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A Measure of Confusion

By Daniel Hubbard | March 13, 2011

One of those bits of reverse culture-shock that I have experienced since returning to the U.S. after twenty years abroad has to do with measurement. After years of only needing to think about the metric system’s factors of ten, it was time to try to remember all the factors of 3, 4, 6, 12, 16 etc that populate the American system. I love to cook, so I now have relearned that one fluid ounce is 1/32 of a quart or 1/8 of a cup or 2 tablespoons or 6 teaspoons but I had to look up the correct equivalent in cubic inches (1.65). Of course a U.S. dry quart is approximately 1.16364 times larger than a U.S. liquid quart and both are smaller than an Imperial quart, which is used only for liquids as far as I can tell. That explains why the European measuring cup I have shows a quart as being bigger than a liter when I always thought it was smaller. It is an Imperial quart that is marked on it.

Measuring the Old-Fashioned Way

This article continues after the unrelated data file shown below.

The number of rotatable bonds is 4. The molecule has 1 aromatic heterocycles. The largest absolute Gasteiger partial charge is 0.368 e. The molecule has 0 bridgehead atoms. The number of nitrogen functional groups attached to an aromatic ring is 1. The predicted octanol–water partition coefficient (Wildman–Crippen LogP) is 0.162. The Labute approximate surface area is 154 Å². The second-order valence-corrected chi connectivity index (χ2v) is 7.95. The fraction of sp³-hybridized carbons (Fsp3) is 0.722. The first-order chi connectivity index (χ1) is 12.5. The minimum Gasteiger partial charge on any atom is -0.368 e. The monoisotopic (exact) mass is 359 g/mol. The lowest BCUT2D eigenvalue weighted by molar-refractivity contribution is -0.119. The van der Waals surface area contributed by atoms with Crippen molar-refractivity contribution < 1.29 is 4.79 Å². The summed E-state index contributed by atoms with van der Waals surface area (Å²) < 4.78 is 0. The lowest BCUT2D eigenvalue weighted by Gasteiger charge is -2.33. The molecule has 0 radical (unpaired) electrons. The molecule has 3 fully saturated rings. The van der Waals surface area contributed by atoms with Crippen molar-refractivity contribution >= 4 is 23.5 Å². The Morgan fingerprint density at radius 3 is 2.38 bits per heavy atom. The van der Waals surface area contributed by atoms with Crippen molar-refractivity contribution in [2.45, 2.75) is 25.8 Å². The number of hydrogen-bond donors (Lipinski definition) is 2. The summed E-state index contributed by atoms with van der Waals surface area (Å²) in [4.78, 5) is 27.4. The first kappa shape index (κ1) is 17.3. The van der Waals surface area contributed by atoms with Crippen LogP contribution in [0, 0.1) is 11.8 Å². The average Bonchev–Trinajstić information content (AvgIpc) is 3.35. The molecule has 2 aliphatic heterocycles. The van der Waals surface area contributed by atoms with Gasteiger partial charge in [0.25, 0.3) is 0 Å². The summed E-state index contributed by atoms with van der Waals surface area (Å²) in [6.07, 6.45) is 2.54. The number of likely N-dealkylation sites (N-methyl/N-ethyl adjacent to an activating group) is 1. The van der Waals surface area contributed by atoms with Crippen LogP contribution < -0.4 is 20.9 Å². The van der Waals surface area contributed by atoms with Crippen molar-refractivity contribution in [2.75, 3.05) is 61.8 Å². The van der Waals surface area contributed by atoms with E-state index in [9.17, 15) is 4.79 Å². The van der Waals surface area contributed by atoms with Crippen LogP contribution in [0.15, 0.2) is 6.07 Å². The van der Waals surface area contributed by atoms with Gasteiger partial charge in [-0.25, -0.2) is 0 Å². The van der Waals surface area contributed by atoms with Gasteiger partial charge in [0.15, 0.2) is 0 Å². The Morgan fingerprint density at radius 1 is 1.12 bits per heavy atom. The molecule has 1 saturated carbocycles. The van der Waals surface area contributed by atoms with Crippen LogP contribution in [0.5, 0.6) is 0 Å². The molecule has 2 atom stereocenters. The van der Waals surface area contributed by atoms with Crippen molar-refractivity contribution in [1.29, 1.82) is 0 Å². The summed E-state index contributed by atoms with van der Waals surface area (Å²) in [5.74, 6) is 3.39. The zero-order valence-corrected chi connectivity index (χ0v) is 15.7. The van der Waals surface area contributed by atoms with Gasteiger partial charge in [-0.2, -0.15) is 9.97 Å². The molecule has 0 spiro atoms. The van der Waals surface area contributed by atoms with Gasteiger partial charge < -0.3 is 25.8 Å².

That is nothing compared to the confusion of measurement that one encounters in historical and genealogical research. Land and estate records often contain unfamiliar units. In the extreme cases it may actually be impossible to determine modern equivalents for what was measured. Today, we expect that no matter what unit we have, that there is some way to convert it to the units that we want. One yard is three feet. One meter is one hundred centimeters. Older measurements may or may not work that way. Today, a foot in Springfield, Massachusetts is the same length as a foot in Springfield, Illinois but measurements in the past often had identical names but local definitions. Nevertheless, the reason that the conversion from archaic units to something modern might be impossible is that often measurement was simply thought of differently in earlier centuries. Units might vary so that the value of what was measured was held constant. For example, one unit of good land might be smaller than the same unit of poor land. Land might also be measured in units that reflected effort. Land units might be defined according to how long it took to plow one unit. The furlong (now officially 1/8 of a mile) was once defined as the answer to the question “How long a furrow can an ox plow without resting?” A distance was a furlong if it was one furrow long. What that might mean in modern measurements would depend on the ox, the farmer, the plow and the soil.